In Kansas City, a Drug Enforcement Administration officer stops and questions a young man who has just stepped off a flight from Los Angeles. The officer has focused on this man because intelligence reports indicate that black gangs in L.A. are flooding the Kansas City area with illegal drugs. Young, toughly dressed, and appearing nervous, he paid for his ticket in cash, checked no luggage, brought two carry-on bags, and made a beeline for a taxi when he arrived. Oh, and one other thing: The young man is black. When asked why he decided to question this man, the officer declares that he considered race, along with other factors, because doing so helps him allocate limited time and resources efficiently.
Should we applaud the officer’s conduct? Permit it? Prohibit it? This is not a hypothetical example. Encounters like this take place every day, all over the country, as police battle street crime, drug trafficking, and illegal immigration. And this particular case study happens to be the real-life scenario presented in a federal lawsuit of the early ’90s, United States v. Weaver, in which the 8th U.S. Circuit Court of Appeals upheld the constitutionality of the officer’s action.
“Large groups of our citizens,” the court declared, “should not be regarded by law enforcement officers as presumptively criminal based upon their race.” The court went on to say, however, that “facts are not to be ignored simply because they may be unpleasant.” According to the court, the circumstances were such that the young man’s race, considered in conjunction with other signals, was a legitimate factor in the decision to approach and ultimately detain him. “We wish it were otherwise,” the court maintained, “but we take the facts as they are presented to us, not as we would like them to be.” Other courts have agreed that the Constitution does not prohibit police from considering race, as long as they do so for bona fide purposes of law enforcement (not racial harassment) and as long as it is only one of several factors.
These decisions have been welcome news to the many law enforcement officials who consider what has come to be known as racial profiling an essential weapon in the war on crime. They maintain that, in areas where young African American males commit a disproportionate number of the street crimes, the cops are justified in scrutinizing that sector of the population more closely than others—just as they are generally justified in scrutinizing men more closely than they do women.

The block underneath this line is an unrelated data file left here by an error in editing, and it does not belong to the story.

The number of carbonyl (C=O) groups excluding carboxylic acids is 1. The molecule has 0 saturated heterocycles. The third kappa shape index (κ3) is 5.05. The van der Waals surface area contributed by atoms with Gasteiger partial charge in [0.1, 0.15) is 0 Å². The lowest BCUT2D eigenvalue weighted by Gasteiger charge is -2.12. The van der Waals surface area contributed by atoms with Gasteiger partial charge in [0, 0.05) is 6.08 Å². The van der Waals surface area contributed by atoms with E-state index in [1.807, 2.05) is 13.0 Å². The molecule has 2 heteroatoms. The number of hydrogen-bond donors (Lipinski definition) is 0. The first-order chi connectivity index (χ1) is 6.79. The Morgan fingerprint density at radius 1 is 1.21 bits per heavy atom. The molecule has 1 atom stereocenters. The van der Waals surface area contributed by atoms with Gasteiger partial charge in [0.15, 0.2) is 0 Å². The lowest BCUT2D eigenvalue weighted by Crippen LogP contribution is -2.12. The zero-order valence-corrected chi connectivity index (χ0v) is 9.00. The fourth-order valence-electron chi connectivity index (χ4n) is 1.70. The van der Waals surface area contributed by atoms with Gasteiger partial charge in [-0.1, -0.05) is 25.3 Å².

As Bernard Parks, chief of the Los Angeles Police Department, explained to Jeffrey Goldberg of The New York Times Magazine: “We have an issue of violent crime against jewelry salespeople. . . . The predominant suspects are Colombians. We don’t find Mexican Americans, or blacks, or other immigrants. It’s a collection of several hundred Colombians who commit this crime. If you see six in a car in front of the Jewelry Mart, and they’re waiting and watching people with briefcases, should we play the percentages and follow them? It’s common sense.”
Cops like Parks say that racial profiling is a sensible, statistically based tool. Profiling lowers the cost of obtaining and processing crime information, which in turn lowers the overall cost of doing the business of policing. And the fact that a number of cops who support racial profiling are black, including Parks, buttresses claims that the practice isn’t motivated by bigotry. Indeed, these police officers note that racial profiling is race-neutral in that it can be applied to persons of all races, depending on the circumstances. In predominantly black neighborhoods in which white people stick out (as potential drug customers or racist hooligans, for example), whiteness can become part of a profile. In the southwestern United States, where Latinos often traffic in illegal immigrants, apparent Latin American ancestry can become part of a profile.
But the defenders of racial profiling are wrong. Ever since the Black and Latino Caucus of the New Jersey Legislature held a series of hearings, complete with testimony from victims of what they claimed was the New Jersey state police force’s overly aggressive racial profiling, the air has been thick with public denunciations of the practice. In June 1999, at a forum organized by the Justice Department on racial problems in law enforcement, President Clinton condemned racial profiling as a “morally indefensible, deeply corrosive practice.” Vice President Al Gore has promised that, if he is elected president, he will see to it that the first civil rights act of the new century would end racial profiling. His rival for the Democratic nomination, Bill Bradley, has countered that Gore should prepare an executive order and ask the president to sign it now.